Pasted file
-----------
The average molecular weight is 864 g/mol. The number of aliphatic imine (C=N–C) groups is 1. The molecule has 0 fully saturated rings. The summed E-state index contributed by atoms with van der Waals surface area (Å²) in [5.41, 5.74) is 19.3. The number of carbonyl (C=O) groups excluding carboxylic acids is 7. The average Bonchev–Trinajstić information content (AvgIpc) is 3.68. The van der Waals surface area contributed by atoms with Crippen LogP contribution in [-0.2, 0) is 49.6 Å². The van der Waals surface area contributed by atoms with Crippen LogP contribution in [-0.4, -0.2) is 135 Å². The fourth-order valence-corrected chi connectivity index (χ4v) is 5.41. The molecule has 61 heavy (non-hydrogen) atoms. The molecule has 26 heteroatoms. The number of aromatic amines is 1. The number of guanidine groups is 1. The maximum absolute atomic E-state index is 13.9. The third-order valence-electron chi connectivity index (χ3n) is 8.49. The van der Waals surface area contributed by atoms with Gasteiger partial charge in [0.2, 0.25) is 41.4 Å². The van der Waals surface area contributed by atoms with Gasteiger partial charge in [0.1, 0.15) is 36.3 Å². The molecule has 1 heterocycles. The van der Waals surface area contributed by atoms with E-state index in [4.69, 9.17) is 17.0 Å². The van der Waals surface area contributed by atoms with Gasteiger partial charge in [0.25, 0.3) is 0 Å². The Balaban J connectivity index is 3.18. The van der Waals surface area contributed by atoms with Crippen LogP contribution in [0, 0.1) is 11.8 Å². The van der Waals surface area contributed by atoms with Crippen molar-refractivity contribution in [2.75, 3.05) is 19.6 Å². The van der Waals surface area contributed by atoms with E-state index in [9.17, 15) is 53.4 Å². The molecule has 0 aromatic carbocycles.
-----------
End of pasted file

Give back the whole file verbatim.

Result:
The average molecular weight is 864 g/mol. The number of aliphatic imine (C=N–C) groups is 1. The molecule has 0 fully saturated rings. The summed E-state index contributed by atoms with van der Waals surface area (Å²) in [5.41, 5.74) is 19.3. The number of carbonyl (C=O) groups excluding carboxylic acids is 7. The average Bonchev–Trinajstić information content (AvgIpc) is 3.68. The van der Waals surface area contributed by atoms with Crippen LogP contribution in [-0.2, 0) is 49.6 Å². The van der Waals surface area contributed by atoms with Crippen LogP contribution in [-0.4, -0.2) is 135 Å². The fourth-order valence-corrected chi connectivity index (χ4v) is 5.41. The molecule has 61 heavy (non-hydrogen) atoms. The molecule has 26 heteroatoms. The number of aromatic amines is 1. The number of guanidine groups is 1. The maximum absolute atomic E-state index is 13.9. The third-order valence-electron chi connectivity index (χ3n) is 8.49. The van der Waals surface area contributed by atoms with Gasteiger partial charge in [0.2, 0.25) is 41.4 Å². The van der Waals surface area contributed by atoms with Gasteiger partial charge in [0.1, 0.15) is 36.3 Å². The molecule has 1 heterocycles. The van der Waals surface area contributed by atoms with E-state index in [4.69, 9.17) is 17.0 Å². The van der Waals surface area contributed by atoms with Gasteiger partial charge in [0.25, 0.3) is 0 Å². The Balaban J connectivity index is 3.18. The van der Waals surface area contributed by atoms with Crippen LogP contribution in [0, 0.1) is 11.8 Å². The van der Waals surface area contributed by atoms with Crippen molar-refractivity contribution in [2.75, 3.05) is 19.6 Å². The van der Waals surface area contributed by atoms with E-state index in [9.17, 15) is 53.4 Å². The molecule has 0 aromatic carbocycles.